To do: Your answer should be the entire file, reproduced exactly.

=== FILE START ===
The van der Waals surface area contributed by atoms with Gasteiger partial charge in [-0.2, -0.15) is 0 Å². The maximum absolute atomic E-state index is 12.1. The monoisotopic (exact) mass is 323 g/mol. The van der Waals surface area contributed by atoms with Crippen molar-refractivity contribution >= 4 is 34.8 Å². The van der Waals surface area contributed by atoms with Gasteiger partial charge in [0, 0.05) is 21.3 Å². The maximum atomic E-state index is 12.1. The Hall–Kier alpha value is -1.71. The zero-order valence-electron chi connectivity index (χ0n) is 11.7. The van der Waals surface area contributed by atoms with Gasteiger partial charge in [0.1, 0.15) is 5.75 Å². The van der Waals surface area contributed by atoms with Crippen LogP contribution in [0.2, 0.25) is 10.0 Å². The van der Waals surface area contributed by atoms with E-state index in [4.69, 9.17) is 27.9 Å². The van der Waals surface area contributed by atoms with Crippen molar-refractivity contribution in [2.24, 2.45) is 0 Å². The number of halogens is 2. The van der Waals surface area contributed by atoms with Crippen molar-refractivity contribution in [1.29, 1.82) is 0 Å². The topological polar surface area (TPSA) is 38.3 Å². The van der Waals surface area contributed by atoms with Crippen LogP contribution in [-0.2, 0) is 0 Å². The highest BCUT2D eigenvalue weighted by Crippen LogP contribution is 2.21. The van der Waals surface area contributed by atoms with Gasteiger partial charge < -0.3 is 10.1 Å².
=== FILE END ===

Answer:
The van der Waals surface area contributed by atoms with Gasteiger partial charge in [-0.2, -0.15) is 0 Å². The maximum absolute atomic E-state index is 12.1. The monoisotopic (exact) mass is 323 g/mol. The van der Waals surface area contributed by atoms with Crippen molar-refractivity contribution >= 4 is 34.8 Å². The van der Waals surface area contributed by atoms with Gasteiger partial charge in [0, 0.05) is 21.3 Å². The maximum atomic E-state index is 12.1. The Hall–Kier alpha value is -1.71. The zero-order valence-electron chi connectivity index (χ0n) is 11.7. The van der Waals surface area contributed by atoms with Gasteiger partial charge in [0.1, 0.15) is 5.75 Å². The van der Waals surface area contributed by atoms with Crippen LogP contribution in [0.2, 0.25) is 10.0 Å². The van der Waals surface area contributed by atoms with E-state index in [4.69, 9.17) is 27.9 Å². The van der Waals surface area contributed by atoms with Crippen molar-refractivity contribution in [2.24, 2.45) is 0 Å². The number of halogens is 2. The van der Waals surface area contributed by atoms with Crippen molar-refractivity contribution in [1.29, 1.82) is 0 Å². The topological polar surface area (TPSA) is 38.3 Å². The van der Waals surface area contributed by atoms with Crippen LogP contribution in [-0.2, 0) is 0 Å². The highest BCUT2D eigenvalue weighted by Crippen LogP contribution is 2.21. The van der Waals surface area contributed by atoms with Gasteiger partial charge < -0.3 is 10.1 Å².